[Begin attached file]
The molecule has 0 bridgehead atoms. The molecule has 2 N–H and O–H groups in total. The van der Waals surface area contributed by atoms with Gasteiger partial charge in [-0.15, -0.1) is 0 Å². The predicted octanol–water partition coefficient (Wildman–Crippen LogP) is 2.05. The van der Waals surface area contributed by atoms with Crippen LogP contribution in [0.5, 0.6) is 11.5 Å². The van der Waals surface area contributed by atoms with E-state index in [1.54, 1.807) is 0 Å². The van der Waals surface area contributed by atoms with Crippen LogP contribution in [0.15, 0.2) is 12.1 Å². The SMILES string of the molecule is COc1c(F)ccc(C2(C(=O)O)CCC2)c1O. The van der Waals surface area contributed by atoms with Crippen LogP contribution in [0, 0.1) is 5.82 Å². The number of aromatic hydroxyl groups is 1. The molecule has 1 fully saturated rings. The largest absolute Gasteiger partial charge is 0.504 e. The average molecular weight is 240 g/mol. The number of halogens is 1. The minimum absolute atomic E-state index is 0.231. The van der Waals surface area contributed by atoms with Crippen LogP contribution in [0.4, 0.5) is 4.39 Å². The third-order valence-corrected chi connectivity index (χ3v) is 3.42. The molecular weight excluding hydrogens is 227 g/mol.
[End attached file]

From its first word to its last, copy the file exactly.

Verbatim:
The molecule has 0 bridgehead atoms. The molecule has 2 N–H and O–H groups in total. The van der Waals surface area contributed by atoms with Gasteiger partial charge in [-0.15, -0.1) is 0 Å². The predicted octanol–water partition coefficient (Wildman–Crippen LogP) is 2.05. The van der Waals surface area contributed by atoms with Crippen LogP contribution in [0.5, 0.6) is 11.5 Å². The van der Waals surface area contributed by atoms with E-state index in [1.54, 1.807) is 0 Å². The van der Waals surface area contributed by atoms with Crippen LogP contribution in [0.15, 0.2) is 12.1 Å². The SMILES string of the molecule is COc1c(F)ccc(C2(C(=O)O)CCC2)c1O. The van der Waals surface area contributed by atoms with Crippen LogP contribution in [0, 0.1) is 5.82 Å². The number of aromatic hydroxyl groups is 1. The molecule has 1 fully saturated rings. The largest absolute Gasteiger partial charge is 0.504 e. The average molecular weight is 240 g/mol. The number of halogens is 1. The minimum absolute atomic E-state index is 0.231. The van der Waals surface area contributed by atoms with Crippen LogP contribution in [0.4, 0.5) is 4.39 Å². The third-order valence-corrected chi connectivity index (χ3v) is 3.42. The molecular weight excluding hydrogens is 227 g/mol.